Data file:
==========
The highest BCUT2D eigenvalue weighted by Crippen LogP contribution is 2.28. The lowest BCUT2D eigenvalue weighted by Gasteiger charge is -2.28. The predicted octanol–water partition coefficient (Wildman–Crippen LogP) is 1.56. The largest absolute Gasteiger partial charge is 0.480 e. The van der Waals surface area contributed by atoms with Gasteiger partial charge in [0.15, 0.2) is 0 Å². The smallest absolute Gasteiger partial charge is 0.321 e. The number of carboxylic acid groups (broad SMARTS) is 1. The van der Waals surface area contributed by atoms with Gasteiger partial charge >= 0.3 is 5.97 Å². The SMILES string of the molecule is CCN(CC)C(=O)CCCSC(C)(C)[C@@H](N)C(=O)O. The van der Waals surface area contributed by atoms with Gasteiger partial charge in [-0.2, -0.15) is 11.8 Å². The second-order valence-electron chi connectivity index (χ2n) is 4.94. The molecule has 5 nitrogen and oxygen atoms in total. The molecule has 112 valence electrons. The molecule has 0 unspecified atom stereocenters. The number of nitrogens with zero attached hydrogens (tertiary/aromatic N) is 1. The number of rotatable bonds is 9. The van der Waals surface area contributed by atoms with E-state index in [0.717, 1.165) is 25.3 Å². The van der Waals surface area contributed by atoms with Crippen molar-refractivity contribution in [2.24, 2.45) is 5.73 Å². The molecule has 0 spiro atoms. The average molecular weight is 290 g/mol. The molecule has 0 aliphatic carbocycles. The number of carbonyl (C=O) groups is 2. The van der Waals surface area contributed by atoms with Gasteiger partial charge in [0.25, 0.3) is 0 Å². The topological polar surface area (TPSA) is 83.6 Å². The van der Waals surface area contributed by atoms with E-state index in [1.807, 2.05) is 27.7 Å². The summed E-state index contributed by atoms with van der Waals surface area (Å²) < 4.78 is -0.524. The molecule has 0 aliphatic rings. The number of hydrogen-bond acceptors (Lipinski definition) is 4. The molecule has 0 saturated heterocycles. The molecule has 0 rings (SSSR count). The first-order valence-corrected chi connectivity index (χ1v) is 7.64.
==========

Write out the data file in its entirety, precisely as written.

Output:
The highest BCUT2D eigenvalue weighted by Crippen LogP contribution is 2.28. The lowest BCUT2D eigenvalue weighted by Gasteiger charge is -2.28. The predicted octanol–water partition coefficient (Wildman–Crippen LogP) is 1.56. The largest absolute Gasteiger partial charge is 0.480 e. The van der Waals surface area contributed by atoms with Gasteiger partial charge in [0.15, 0.2) is 0 Å². The smallest absolute Gasteiger partial charge is 0.321 e. The number of carboxylic acid groups (broad SMARTS) is 1. The van der Waals surface area contributed by atoms with Gasteiger partial charge >= 0.3 is 5.97 Å². The SMILES string of the molecule is CCN(CC)C(=O)CCCSC(C)(C)[C@@H](N)C(=O)O. The van der Waals surface area contributed by atoms with Gasteiger partial charge in [-0.2, -0.15) is 11.8 Å². The second-order valence-electron chi connectivity index (χ2n) is 4.94. The molecule has 5 nitrogen and oxygen atoms in total. The molecule has 112 valence electrons. The molecule has 0 unspecified atom stereocenters. The number of nitrogens with zero attached hydrogens (tertiary/aromatic N) is 1. The number of rotatable bonds is 9. The van der Waals surface area contributed by atoms with E-state index in [0.717, 1.165) is 25.3 Å². The van der Waals surface area contributed by atoms with Crippen molar-refractivity contribution in [2.24, 2.45) is 5.73 Å². The molecule has 0 spiro atoms. The average molecular weight is 290 g/mol. The molecule has 0 aliphatic carbocycles. The number of carbonyl (C=O) groups is 2. The van der Waals surface area contributed by atoms with Gasteiger partial charge in [0.25, 0.3) is 0 Å². The topological polar surface area (TPSA) is 83.6 Å². The van der Waals surface area contributed by atoms with E-state index in [1.807, 2.05) is 27.7 Å². The summed E-state index contributed by atoms with van der Waals surface area (Å²) < 4.78 is -0.524. The molecule has 0 aliphatic rings. The number of hydrogen-bond acceptors (Lipinski definition) is 4. The molecule has 0 saturated heterocycles. The molecule has 0 rings (SSSR count). The first-order valence-corrected chi connectivity index (χ1v) is 7.64.